Dr. Avigail Morris

Dr. Avigail Morris

Lecturer, Anthropologist and Researcher for the Dead Sea & Arava Science Center

Dr. Avigail Morris joined the Arava Institute as both a researcher and lecturer and has been associated with the institute intermittently since 1997. In the fall semester she will teach a joint course with Dr. Aaron Frank entitled  “Collapse” which will incorporate an anthropological approach to environmental studies.

In 1988, with the support of the Jerusalem Center for Anthropological Studies, Avigail developed a program for teaching anthropology to children and young adults. For the past 24 years she has taught cultural anthropology at all levels of education. Over the years she has also taught several seminars and workshops on qualitative research methodology with an emphasis on ethnographic fieldwork.

In 1994 Avigail traveled to the Kingdom of Tonga in Polynesia in order to do fieldwork for her doctoral  thesis entitled, ” Playing to a New Rhythm: An Ethnography of Female Games and Sport in the Kingdom of Tonga”.  Her fieldwork involved an in-depth study on traditional and changing gender roles and status among both urban and rural women in Tonga.   In 2011-12 she returned to Tonga to update her thesis and to study informal incomes amongst Tongan women. She is in the process of writing up her findings.  From 2004-2008 she was a committee member of the Israeli Anthropological Association and served as the representative for applied anthropologists in Israel.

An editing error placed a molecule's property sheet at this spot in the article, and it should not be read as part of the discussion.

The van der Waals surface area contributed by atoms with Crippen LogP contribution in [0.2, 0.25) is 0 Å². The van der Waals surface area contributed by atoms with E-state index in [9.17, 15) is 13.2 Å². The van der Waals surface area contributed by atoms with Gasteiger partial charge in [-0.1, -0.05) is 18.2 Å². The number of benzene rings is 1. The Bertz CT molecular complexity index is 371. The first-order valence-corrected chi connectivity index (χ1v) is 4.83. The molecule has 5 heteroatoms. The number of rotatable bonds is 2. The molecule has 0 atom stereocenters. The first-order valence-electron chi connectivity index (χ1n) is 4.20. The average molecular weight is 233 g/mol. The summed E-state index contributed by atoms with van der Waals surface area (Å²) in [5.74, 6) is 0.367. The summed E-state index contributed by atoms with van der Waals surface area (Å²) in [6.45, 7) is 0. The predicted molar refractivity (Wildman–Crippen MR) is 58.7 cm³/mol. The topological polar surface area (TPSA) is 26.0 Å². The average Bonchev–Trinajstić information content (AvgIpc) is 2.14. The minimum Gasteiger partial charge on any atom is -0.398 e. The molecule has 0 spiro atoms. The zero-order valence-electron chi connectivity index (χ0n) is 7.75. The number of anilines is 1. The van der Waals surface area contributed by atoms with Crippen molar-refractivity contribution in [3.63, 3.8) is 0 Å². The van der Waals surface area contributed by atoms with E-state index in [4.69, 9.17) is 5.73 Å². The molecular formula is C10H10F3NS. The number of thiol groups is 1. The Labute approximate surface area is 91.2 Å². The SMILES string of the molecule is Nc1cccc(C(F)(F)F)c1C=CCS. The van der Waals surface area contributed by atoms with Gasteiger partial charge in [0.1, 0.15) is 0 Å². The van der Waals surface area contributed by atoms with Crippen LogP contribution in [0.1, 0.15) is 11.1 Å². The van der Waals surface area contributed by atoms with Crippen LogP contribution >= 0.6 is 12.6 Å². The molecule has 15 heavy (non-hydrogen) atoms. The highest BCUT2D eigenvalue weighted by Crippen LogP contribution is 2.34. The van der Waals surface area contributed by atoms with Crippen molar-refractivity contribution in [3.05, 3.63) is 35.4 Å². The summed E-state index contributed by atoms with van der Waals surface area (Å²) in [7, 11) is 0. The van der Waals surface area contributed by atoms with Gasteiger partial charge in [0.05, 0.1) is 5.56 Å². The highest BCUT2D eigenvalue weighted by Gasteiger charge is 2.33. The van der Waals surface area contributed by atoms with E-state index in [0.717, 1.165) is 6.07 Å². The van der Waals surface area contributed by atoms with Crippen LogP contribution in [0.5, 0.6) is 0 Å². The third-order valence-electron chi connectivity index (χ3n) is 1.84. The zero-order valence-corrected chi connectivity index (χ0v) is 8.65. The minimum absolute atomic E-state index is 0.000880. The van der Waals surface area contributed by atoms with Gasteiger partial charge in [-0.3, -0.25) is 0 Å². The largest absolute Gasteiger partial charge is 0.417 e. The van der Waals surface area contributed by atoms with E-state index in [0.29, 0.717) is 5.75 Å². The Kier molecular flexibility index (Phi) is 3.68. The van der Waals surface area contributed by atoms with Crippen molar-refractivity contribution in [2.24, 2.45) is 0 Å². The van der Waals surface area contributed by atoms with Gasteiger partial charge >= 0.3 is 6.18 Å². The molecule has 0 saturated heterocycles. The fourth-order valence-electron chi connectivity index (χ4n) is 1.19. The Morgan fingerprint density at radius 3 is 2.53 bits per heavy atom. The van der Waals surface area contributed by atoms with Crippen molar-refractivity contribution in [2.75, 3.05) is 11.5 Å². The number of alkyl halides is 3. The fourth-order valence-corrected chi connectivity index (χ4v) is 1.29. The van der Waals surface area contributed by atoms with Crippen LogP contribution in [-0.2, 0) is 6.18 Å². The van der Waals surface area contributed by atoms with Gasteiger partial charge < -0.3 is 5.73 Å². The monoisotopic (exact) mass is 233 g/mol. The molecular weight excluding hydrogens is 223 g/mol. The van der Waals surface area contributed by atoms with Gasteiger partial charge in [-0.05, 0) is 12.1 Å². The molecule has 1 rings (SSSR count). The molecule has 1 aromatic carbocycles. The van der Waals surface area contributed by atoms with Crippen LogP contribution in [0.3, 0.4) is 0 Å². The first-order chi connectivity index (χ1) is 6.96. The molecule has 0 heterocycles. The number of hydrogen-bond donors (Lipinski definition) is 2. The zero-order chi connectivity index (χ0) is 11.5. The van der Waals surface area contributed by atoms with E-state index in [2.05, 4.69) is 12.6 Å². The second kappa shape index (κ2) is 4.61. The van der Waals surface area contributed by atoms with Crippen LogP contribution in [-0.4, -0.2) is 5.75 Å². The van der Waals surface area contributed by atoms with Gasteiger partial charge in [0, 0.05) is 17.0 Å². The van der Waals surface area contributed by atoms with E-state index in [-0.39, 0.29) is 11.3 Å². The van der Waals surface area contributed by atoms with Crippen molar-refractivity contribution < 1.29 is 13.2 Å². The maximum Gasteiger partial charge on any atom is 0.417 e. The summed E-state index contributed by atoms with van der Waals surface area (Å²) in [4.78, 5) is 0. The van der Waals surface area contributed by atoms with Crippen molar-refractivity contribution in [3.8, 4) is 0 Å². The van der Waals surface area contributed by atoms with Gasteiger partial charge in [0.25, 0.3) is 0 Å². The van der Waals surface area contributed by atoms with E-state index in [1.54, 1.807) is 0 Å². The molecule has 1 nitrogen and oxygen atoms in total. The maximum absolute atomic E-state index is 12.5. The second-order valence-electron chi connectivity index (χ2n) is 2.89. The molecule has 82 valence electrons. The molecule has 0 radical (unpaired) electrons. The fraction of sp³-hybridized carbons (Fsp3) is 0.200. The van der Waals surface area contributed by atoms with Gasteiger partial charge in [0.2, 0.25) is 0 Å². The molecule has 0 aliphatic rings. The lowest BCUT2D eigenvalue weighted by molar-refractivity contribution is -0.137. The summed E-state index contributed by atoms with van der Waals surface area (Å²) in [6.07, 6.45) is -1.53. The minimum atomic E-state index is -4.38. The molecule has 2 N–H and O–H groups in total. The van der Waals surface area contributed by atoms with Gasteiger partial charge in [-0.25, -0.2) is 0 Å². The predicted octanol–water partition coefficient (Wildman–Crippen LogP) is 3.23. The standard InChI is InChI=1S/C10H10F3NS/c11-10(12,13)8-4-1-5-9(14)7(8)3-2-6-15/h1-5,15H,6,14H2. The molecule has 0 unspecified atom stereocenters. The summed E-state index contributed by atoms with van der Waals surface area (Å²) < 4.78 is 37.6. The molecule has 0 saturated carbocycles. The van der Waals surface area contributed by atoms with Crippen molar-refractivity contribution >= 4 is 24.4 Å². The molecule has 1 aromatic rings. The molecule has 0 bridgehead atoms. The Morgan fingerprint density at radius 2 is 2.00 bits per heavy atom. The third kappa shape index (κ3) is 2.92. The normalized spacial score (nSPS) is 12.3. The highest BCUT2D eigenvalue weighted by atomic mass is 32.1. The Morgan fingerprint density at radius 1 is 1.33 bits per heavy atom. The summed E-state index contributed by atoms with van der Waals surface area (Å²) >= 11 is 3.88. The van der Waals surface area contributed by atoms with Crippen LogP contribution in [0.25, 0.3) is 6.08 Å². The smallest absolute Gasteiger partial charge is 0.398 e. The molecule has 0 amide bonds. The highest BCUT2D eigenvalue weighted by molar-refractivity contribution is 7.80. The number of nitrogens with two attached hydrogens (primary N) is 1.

Avigail is currently involved in three long-term research projects:

  1. “Avenues of Economic Participation for Rural Bedouin Women”. A study of informal incomes among Bedouin women in four unrecognized Bedouin villages in the Negev carried out together with Dr. Sarab Abu-Rabia Queder and funded by The Ministry of Science and Technology
  2. “Aging in the Arava: Perceptions, Experience and Planning for the Future” funded by the Dead Sea and Arava Science Center
  3. “Valuing Ecosystem Services Through a Multi-National, Multi-Cultural Lens”, together with a team sponsored by the Arava Institute for Environmental Studies.